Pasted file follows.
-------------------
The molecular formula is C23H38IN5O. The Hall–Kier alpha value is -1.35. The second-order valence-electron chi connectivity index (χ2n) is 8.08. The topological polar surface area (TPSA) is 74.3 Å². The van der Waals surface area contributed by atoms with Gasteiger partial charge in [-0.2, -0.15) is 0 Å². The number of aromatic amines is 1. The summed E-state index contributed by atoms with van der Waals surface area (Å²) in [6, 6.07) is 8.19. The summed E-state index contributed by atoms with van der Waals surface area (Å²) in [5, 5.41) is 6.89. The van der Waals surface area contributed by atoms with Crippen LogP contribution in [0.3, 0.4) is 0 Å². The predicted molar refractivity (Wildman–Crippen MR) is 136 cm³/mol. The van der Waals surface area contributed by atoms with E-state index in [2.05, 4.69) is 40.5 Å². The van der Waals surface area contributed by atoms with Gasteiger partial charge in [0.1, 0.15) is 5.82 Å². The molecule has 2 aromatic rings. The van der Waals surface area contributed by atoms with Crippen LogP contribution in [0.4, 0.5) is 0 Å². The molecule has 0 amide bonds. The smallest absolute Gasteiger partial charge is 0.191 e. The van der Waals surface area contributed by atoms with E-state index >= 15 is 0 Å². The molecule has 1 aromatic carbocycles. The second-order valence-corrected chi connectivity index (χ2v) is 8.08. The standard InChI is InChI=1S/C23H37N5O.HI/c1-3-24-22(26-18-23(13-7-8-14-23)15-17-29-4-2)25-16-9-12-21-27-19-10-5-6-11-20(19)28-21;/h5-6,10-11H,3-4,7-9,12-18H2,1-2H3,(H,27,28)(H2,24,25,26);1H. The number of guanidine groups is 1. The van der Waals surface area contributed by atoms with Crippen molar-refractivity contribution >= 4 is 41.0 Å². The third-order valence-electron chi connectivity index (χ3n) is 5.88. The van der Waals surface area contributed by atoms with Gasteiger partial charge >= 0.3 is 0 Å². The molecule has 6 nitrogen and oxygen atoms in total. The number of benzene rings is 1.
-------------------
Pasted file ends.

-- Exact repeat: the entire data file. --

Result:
The molecular formula is C23H38IN5O. The Hall–Kier alpha value is -1.35. The second-order valence-electron chi connectivity index (χ2n) is 8.08. The topological polar surface area (TPSA) is 74.3 Å². The van der Waals surface area contributed by atoms with Gasteiger partial charge in [-0.2, -0.15) is 0 Å². The number of aromatic amines is 1. The summed E-state index contributed by atoms with van der Waals surface area (Å²) in [6, 6.07) is 8.19. The summed E-state index contributed by atoms with van der Waals surface area (Å²) in [5, 5.41) is 6.89. The van der Waals surface area contributed by atoms with Crippen LogP contribution in [0.3, 0.4) is 0 Å². The predicted molar refractivity (Wildman–Crippen MR) is 136 cm³/mol. The van der Waals surface area contributed by atoms with E-state index in [2.05, 4.69) is 40.5 Å². The van der Waals surface area contributed by atoms with Gasteiger partial charge in [0.1, 0.15) is 5.82 Å². The molecule has 2 aromatic rings. The van der Waals surface area contributed by atoms with Crippen LogP contribution in [0.4, 0.5) is 0 Å². The molecule has 0 amide bonds. The smallest absolute Gasteiger partial charge is 0.191 e. The van der Waals surface area contributed by atoms with E-state index >= 15 is 0 Å². The molecule has 1 aromatic carbocycles. The second-order valence-corrected chi connectivity index (χ2v) is 8.08. The standard InChI is InChI=1S/C23H37N5O.HI/c1-3-24-22(26-18-23(13-7-8-14-23)15-17-29-4-2)25-16-9-12-21-27-19-10-5-6-11-20(19)28-21;/h5-6,10-11H,3-4,7-9,12-18H2,1-2H3,(H,27,28)(H2,24,25,26);1H. The number of guanidine groups is 1. The van der Waals surface area contributed by atoms with Crippen molar-refractivity contribution >= 4 is 41.0 Å². The third-order valence-electron chi connectivity index (χ3n) is 5.88. The van der Waals surface area contributed by atoms with Gasteiger partial charge >= 0.3 is 0 Å². The molecule has 6 nitrogen and oxygen atoms in total. The number of benzene rings is 1.